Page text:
During my conversation with Maddie, she referred to the Florida black bear repeatedly and she re-acquainted me with the story of what inspired the Corridor’s first expedition. Joe Guthrie, a bear biologist from Kentucky was part of a study tagging bears with GPS collars a few years ago, enabling the detailed tracking of their movements and migrations across the state. The 2012 expedition attempted to follow the same route a single, specific bear took and successfully proved that a wildlife corridor (albeit one dangerous in places, crossing interstates like I-4 between Tampa and Orlando) already exists. It was startling evidence that animals were using these corridors to travel, seek food, mates. If a corridor already exists, why not follow it? Why not bring awareness to it? Why not protect it?
The story is uniquely appealing to me. It represents the confluence of so many modern themes, some I’d like to really believe in, others I lament: Technology used for good. Disappearing natural habitat. The monstrosity that our civilization sometimes shows itself to be. Hope. Yeah. In the story of that single bear there exists hope. See, it was able to do it. It was able to trek 1000 miles up from the Everglades; to do what its progenitors had been doing for thousands of years before we arrived and built Disney World. It was able to do this despite us, despite our interstates, our golf-courses, our tract housing. Life finds a way. Give it a little room, a little space, and it will adapt and hold its own. This is inherently a balanced and realistic approach to our relationship with the natural world. And it’s all that the Corridor is asking.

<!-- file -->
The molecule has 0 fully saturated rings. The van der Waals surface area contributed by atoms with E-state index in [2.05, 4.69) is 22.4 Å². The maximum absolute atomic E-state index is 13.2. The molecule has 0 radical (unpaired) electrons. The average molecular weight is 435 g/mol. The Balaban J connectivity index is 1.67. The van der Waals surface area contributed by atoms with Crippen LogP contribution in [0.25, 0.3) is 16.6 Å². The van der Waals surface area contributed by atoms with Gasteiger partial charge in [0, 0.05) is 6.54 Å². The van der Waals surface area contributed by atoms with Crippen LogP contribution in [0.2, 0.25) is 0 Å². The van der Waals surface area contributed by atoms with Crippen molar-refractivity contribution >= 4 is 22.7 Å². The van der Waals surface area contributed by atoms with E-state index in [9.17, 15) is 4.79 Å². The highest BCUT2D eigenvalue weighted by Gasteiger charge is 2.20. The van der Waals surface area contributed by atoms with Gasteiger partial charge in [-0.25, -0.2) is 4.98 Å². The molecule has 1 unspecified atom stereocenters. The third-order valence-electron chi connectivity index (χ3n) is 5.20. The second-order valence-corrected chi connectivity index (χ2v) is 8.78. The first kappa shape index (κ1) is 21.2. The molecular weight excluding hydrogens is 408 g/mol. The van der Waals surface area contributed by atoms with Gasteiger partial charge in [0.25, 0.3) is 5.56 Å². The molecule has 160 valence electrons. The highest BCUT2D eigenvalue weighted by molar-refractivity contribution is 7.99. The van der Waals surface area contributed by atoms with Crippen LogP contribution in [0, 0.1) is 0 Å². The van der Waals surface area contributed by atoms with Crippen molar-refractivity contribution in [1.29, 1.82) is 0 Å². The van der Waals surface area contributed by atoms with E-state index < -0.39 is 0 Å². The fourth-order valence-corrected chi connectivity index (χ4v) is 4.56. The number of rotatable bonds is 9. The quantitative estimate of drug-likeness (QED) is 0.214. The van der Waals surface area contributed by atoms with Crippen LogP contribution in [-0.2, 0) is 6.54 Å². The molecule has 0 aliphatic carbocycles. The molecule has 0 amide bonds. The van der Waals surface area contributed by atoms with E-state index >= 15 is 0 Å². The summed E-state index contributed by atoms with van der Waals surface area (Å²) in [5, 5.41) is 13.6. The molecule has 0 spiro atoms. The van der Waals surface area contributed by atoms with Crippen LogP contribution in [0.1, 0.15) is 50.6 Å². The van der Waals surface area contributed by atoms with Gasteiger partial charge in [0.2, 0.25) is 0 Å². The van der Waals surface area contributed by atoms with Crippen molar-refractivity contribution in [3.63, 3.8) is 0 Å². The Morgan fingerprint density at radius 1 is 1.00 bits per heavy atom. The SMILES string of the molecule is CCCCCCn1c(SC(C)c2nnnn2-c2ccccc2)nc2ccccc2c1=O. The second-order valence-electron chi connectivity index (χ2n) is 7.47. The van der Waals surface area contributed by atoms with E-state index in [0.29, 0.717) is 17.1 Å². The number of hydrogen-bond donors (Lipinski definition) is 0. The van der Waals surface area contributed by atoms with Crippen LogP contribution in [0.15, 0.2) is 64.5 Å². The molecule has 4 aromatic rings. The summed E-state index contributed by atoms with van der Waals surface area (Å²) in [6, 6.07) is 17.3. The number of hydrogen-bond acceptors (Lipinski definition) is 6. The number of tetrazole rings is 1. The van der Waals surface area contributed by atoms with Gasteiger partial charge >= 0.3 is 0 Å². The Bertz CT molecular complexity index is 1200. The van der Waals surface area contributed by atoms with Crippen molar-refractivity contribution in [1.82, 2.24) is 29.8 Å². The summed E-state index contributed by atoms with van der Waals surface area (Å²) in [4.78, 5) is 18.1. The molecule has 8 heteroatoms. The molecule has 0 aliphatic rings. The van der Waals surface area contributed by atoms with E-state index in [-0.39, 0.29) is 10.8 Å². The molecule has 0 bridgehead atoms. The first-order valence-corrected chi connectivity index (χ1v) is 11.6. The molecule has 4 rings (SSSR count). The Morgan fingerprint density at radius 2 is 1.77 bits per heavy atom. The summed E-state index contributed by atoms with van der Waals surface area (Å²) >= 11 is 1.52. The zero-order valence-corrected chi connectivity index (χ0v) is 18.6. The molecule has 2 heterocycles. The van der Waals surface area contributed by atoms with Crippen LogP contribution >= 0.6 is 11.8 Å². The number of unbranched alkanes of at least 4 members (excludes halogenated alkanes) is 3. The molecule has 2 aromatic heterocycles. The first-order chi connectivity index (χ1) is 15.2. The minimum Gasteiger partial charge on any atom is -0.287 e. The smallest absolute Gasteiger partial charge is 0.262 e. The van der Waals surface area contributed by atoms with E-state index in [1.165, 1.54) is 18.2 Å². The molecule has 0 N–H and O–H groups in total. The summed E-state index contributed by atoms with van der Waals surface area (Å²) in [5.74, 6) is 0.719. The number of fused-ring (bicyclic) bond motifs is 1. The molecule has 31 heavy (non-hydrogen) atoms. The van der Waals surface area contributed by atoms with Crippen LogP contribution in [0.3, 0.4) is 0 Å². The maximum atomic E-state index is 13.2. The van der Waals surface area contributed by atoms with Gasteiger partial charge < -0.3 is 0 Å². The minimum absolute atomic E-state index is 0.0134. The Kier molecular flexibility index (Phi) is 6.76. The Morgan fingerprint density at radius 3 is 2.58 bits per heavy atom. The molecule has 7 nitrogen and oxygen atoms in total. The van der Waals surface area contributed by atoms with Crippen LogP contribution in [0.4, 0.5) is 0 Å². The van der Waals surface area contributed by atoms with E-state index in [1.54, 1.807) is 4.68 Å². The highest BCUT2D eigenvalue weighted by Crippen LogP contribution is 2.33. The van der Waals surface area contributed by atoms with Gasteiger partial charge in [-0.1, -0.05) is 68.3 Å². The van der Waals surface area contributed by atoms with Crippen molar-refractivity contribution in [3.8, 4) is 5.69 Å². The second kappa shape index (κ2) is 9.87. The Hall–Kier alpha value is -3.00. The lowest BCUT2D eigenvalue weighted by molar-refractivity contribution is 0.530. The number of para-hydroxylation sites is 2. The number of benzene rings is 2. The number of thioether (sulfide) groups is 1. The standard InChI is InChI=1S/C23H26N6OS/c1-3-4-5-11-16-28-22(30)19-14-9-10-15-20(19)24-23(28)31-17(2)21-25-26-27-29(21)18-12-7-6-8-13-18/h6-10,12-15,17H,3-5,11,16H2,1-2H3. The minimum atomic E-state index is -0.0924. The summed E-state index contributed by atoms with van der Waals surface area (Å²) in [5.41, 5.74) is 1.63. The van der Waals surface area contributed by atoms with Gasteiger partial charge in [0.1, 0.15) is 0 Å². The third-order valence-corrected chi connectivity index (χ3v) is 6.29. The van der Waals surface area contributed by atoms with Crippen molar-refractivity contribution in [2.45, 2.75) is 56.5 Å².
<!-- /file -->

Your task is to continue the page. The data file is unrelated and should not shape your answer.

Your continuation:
Immediately after my interview with Maddie, I drove back up north to the Forgotten Coast. I had another week of exploring to do, but really the questions I’d originally posed had already been answered. The Forgotten Coast isn’t Eden. Circa 2016, however, Eden doesn’t exist anywhere (accept maybe on Mars). What I saw was a place where the natural world might be holding its own for the time being. If not quite in a state of grace, it appeared to exist in a state of balance. And sure, there were un-intentioned reasons for this (like Dark Water, for instance) but also because someone stood up decades ago and said frankly, “You know what? We have plenty. Let’s carve out this section and ensure that there’s space enough for IT.”
And that, someone once said, has made all the difference.
Will Burcher is a former police officer and current author of “The GAIAD,” a story of ancient secrets not quite forgotten and the positive power of global perspective. He lives and works in Colorado, USA.